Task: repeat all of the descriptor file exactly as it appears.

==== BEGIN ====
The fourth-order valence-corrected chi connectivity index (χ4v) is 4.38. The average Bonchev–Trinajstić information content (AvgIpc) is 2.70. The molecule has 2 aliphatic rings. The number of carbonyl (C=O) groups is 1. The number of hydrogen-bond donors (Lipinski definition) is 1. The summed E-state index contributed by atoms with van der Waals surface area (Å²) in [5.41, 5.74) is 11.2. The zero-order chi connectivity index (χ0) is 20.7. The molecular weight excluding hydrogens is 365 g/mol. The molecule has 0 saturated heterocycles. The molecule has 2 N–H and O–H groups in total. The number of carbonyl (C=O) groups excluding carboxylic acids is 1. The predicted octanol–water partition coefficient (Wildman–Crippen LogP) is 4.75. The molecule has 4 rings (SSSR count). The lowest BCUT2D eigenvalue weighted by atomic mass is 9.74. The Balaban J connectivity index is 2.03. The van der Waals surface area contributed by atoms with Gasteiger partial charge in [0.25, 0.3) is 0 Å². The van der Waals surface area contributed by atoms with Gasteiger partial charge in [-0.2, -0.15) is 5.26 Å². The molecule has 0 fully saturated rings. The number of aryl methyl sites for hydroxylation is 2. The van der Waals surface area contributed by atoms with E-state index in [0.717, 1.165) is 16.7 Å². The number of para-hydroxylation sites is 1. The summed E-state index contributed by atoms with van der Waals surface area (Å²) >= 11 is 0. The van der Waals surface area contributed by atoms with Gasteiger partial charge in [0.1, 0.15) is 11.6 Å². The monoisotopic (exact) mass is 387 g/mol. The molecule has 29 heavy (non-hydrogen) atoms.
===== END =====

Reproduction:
The fourth-order valence-corrected chi connectivity index (χ4v) is 4.38. The average Bonchev–Trinajstić information content (AvgIpc) is 2.70. The molecule has 2 aliphatic rings. The number of carbonyl (C=O) groups is 1. The number of hydrogen-bond donors (Lipinski definition) is 1. The summed E-state index contributed by atoms with van der Waals surface area (Å²) in [5.41, 5.74) is 11.2. The zero-order chi connectivity index (χ0) is 20.7. The molecular weight excluding hydrogens is 365 g/mol. The molecule has 0 saturated heterocycles. The molecule has 2 N–H and O–H groups in total. The number of carbonyl (C=O) groups excluding carboxylic acids is 1. The predicted octanol–water partition coefficient (Wildman–Crippen LogP) is 4.75. The molecule has 4 rings (SSSR count). The lowest BCUT2D eigenvalue weighted by atomic mass is 9.74. The Balaban J connectivity index is 2.03. The van der Waals surface area contributed by atoms with Gasteiger partial charge in [0.25, 0.3) is 0 Å². The van der Waals surface area contributed by atoms with Gasteiger partial charge in [-0.2, -0.15) is 5.26 Å². The molecule has 0 fully saturated rings. The number of aryl methyl sites for hydroxylation is 2. The van der Waals surface area contributed by atoms with E-state index in [0.717, 1.165) is 16.7 Å². The number of para-hydroxylation sites is 1. The summed E-state index contributed by atoms with van der Waals surface area (Å²) >= 11 is 0. The van der Waals surface area contributed by atoms with Gasteiger partial charge in [0.1, 0.15) is 11.6 Å². The monoisotopic (exact) mass is 387 g/mol. The molecule has 29 heavy (non-hydrogen) atoms.